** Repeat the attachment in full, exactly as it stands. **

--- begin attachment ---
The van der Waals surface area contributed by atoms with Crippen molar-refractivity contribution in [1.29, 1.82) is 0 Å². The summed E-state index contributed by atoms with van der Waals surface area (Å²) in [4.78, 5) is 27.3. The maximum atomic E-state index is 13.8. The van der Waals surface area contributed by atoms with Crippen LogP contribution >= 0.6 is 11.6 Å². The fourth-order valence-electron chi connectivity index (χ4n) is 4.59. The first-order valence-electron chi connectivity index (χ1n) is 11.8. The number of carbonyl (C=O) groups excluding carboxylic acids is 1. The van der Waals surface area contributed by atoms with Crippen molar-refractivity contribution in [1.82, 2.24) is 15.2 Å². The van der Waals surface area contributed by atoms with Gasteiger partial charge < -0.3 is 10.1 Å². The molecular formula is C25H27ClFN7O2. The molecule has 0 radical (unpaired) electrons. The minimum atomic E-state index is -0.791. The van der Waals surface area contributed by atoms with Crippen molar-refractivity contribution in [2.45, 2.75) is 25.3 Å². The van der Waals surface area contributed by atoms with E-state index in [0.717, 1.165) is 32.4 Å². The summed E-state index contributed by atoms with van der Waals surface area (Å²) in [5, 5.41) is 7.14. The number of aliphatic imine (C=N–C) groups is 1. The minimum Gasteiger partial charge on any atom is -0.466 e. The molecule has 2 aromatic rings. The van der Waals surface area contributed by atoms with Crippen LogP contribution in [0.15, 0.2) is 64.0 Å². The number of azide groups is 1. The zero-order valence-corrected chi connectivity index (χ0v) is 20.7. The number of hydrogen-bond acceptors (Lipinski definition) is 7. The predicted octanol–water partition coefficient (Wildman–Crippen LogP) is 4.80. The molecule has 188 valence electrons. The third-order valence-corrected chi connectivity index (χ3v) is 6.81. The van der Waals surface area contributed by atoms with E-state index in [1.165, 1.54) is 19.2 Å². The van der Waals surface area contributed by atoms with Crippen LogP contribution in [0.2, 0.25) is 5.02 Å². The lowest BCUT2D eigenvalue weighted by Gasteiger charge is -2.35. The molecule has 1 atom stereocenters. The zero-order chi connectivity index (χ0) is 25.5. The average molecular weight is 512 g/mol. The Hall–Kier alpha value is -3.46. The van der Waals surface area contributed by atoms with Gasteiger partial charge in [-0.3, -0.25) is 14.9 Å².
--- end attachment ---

The van der Waals surface area contributed by atoms with Crippen molar-refractivity contribution in [1.29, 1.82) is 0 Å². The summed E-state index contributed by atoms with van der Waals surface area (Å²) in [4.78, 5) is 27.3. The maximum atomic E-state index is 13.8. The van der Waals surface area contributed by atoms with Crippen LogP contribution >= 0.6 is 11.6 Å². The fourth-order valence-electron chi connectivity index (χ4n) is 4.59. The first-order valence-electron chi connectivity index (χ1n) is 11.8. The number of carbonyl (C=O) groups excluding carboxylic acids is 1. The van der Waals surface area contributed by atoms with Crippen molar-refractivity contribution in [1.82, 2.24) is 15.2 Å². The van der Waals surface area contributed by atoms with Gasteiger partial charge < -0.3 is 10.1 Å². The molecular formula is C25H27ClFN7O2. The molecule has 0 radical (unpaired) electrons. The minimum atomic E-state index is -0.791. The van der Waals surface area contributed by atoms with Crippen molar-refractivity contribution in [2.45, 2.75) is 25.3 Å². The van der Waals surface area contributed by atoms with E-state index in [0.717, 1.165) is 32.4 Å². The summed E-state index contributed by atoms with van der Waals surface area (Å²) in [5, 5.41) is 7.14. The number of aliphatic imine (C=N–C) groups is 1. The minimum Gasteiger partial charge on any atom is -0.466 e. The molecule has 2 aromatic rings. The van der Waals surface area contributed by atoms with Crippen LogP contribution in [0.15, 0.2) is 64.0 Å². The number of azide groups is 1. The zero-order valence-corrected chi connectivity index (χ0v) is 20.7. The number of hydrogen-bond acceptors (Lipinski definition) is 7. The predicted octanol–water partition coefficient (Wildman–Crippen LogP) is 4.80. The molecule has 188 valence electrons. The third-order valence-corrected chi connectivity index (χ3v) is 6.81. The van der Waals surface area contributed by atoms with E-state index in [1.165, 1.54) is 19.2 Å². The van der Waals surface area contributed by atoms with Crippen LogP contribution in [0.2, 0.25) is 5.02 Å². The lowest BCUT2D eigenvalue weighted by Gasteiger charge is -2.35. The molecule has 1 atom stereocenters. The zero-order chi connectivity index (χ0) is 25.5. The average molecular weight is 512 g/mol. The Hall–Kier alpha value is -3.46. The van der Waals surface area contributed by atoms with Gasteiger partial charge in [-0.3, -0.25) is 14.9 Å².